Taiwanese Premier Jiang Yi-huah has announced an overhaul of pipelines across the island after a series of deadly explosions in the southern city of Kaohsiung claimed 28 lives and injured more than 300.
He said a comprehensive review of the city's underground pipelines would take place, including their design and management.
The Ministry of Economic Affairs will compile all relevant information regarding underground pipelines to help assess which ones should be moved.
Reconstruction efforts following the blast would cost about NT$1.9 billion (HK$492 million), the city government said yesterday.
Watch: Rescue continues after deadly gas explosions in Taiwan's Kaohsiung
Meanwhile LCY Chemical, owner of the pipeline that caused the accident on Friday, said it never inspected the pipeline because it "did not have the keys".
A spokeswoman for LCY said the pipeline was designed and constructed by state-owned CPC Corporation. Construction was completed in 1994.
LCY paid for the design and construction, but CPC was responsible for the maintenance, the spokeswoman said. "We don't even have the keys to the tunnel for maintenance."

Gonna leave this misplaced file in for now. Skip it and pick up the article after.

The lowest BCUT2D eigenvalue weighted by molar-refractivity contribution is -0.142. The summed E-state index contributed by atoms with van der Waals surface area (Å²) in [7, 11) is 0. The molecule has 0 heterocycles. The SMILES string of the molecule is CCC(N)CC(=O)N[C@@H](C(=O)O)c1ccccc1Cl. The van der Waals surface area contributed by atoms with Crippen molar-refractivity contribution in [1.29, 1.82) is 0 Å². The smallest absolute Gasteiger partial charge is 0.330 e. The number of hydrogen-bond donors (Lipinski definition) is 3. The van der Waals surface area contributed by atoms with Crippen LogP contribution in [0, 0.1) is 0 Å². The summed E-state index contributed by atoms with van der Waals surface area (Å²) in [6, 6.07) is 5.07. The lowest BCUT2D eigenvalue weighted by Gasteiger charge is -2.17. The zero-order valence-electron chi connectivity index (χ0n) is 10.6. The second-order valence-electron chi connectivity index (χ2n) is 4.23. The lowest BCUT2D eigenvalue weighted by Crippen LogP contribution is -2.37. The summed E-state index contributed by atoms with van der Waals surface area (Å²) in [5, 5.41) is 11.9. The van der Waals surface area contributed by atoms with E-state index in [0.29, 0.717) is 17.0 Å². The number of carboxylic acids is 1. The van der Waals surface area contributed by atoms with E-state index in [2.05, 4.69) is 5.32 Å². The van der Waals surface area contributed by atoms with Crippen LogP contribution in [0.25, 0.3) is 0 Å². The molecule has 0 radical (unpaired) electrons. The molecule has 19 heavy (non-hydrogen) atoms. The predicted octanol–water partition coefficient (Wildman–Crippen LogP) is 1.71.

CPC, however, said it was LCY's responsibility to maintain the pipeline after it was handed over to the company.
In a statement, CPC said it did not have a maintenance contract with LCY. "The pipeline is LCY's property. It has the right to use it, and it has the responsibility to maintain it," it said.
Kaohsiung Mayor Chen Chu estimated that reconstruction of the damaged roads would cost NT$1.2 billion.
She urged the Taipei government to tell Kaohsiung residents exactly where underground pipelines were located.
"Only in this way can we protect the residents," she said. "People here have the right to know."
Shen Jong-chin, the vice-minister of economic affairs , said the petrochemical industry should submit information on the distribution of pipelines near the disaster area to the ministry within a week, adding that the details should be clear and prcise.
The LCY spokeswoman said the company had bought insurance, but the amount was small. She would not reveal the actual sum. "But affected parties shouldn't worry," she said. "If the investigation finds it was indeed our fault, we would compensate them anyhow."
Yesterday, rescue workers continued to search for survivors and bodies using their bare hands, shovels and other small tools, to avoid the possibility of triggering further explosions.